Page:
A note on the burden of proof in tax cases.
Taxpayers are often surprised to learn that in appeals to the Tax Court of Canada, the rules are not the same as in other Canadian courts and are not what you would expect in litigation with the government of Canada. When a taxpayer disputes an assessment of tax in Court, it is an appeal from the assessment. The assessment is deemed to be correct until the taxpayer shows that it is wrong. In addition to this burden, the facts the auditor and appeals officer assumed in assessing a taxpayer are presumed by the Court to be true until a taxpayer demolishes them by showing that they were not made by the auditor or appeals officer, that they are not true or that they do not result in the tax assessed.
1ABIL claim disallowed.
The taxpayer had advanced significant sums of money to his spouse’s corporation, whose business was failing. He was advised to forgive the debt to attract additional investment. He did so. Unfortunately, the improved balance sheet did not attract enough interest to sustain the corporation. The Minister disallowed the taxpayer’s allowable business investment loss claim as there was no debt outstanding at the end of the year as required by the Income Tax Act. This was of course true as the debt had been forgiven. In reporting his income, the taxpayer had carried back his loss resulting from the allowable business investment claim to prior years’ income. As a result, there were many years before the Tax Court. In a settlement conference, we were successful in persuading the Minister to accept that the loss was equally available on the evidence and the particular financial conditions of the corporation in a prior year, i.e. a year before the loan had been forgiven and we successfully resolved the appeal on that basis.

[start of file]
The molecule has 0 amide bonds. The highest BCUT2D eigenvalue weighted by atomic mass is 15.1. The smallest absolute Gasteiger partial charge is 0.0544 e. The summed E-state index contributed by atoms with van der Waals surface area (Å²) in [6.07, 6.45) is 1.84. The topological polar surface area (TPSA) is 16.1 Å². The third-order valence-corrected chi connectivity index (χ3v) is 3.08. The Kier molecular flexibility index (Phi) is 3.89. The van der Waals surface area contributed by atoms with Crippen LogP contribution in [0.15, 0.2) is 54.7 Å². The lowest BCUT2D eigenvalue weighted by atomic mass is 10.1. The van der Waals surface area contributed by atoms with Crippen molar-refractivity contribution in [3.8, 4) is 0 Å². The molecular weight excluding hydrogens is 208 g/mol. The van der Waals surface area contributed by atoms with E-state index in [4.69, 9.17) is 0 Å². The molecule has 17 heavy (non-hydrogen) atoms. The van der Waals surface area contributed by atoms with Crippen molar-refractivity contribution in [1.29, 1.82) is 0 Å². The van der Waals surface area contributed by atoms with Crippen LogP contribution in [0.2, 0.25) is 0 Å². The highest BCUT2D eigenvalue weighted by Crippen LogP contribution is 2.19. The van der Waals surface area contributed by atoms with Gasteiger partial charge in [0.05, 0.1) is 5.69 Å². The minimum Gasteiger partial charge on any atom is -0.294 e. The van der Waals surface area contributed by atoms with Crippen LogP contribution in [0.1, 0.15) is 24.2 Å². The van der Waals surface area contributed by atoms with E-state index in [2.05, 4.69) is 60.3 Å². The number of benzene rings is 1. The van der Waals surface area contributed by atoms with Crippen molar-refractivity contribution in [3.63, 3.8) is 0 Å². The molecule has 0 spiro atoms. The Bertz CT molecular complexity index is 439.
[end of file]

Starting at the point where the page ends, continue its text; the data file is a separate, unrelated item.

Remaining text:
2ABIL claim generates refund to pay tax arrears.
The taxpayer had advanced his heart, soul and all of the over $2 million in equity in his home into his wholly owned business which fell significantly behind on its payroll liabilities. He had been assessed as a director liable for the amounts the corporation had failed to remit, penalties and accrued interest. We suggested that on the particular facts of his case, an allowable business investment loss may be available. The Minister agreed and when the losses arising from that claim were applied to his prior profitable years’ personal income tax returns, his income tax refunds were more or less equal to the full amount of tax, interest and penalty assessed to him as a director.
3Voluntary disclosure for deceased husband who had abandoned his widow and children.
When her husband passed away a widow discovered that not only had her late husband excluded her and her children from his will, he had kept income-producing assets outside of Canada that had not been reported to the Minister. Estate litigation commenced and in her settlement, she became entitled only to those offshore assets and was appointed trustee of her late husband’s estate. We initiated a voluntary disclosure for the estate and asked the Minister to only assess the last three years of income earned in the offshore accounts as any more would deprive the widow and her children of their only assets after long, arduous and expensive litigation. The Minister agreed.
In two unrelated cases, the taxpayers’ bookkeepers had understated the business’ payroll liabilities. One had been discovered by the Minister before the taxpayer. The other learned of the bookkeeper’s actions in the course of an audit. For the first, we were able to persuade the Minister that the taxpayer’s conduct was sufficiently and duly diligent to result in the cancellation of all penalties assessed; had management known of the improprieties, different business decisions would have been made. For the second, we were able to persuade the Minister that no penalties ought to be assessed in light of the extraordinary conduct of the bookkeeper, which could not have been foreseen by the taxpayer.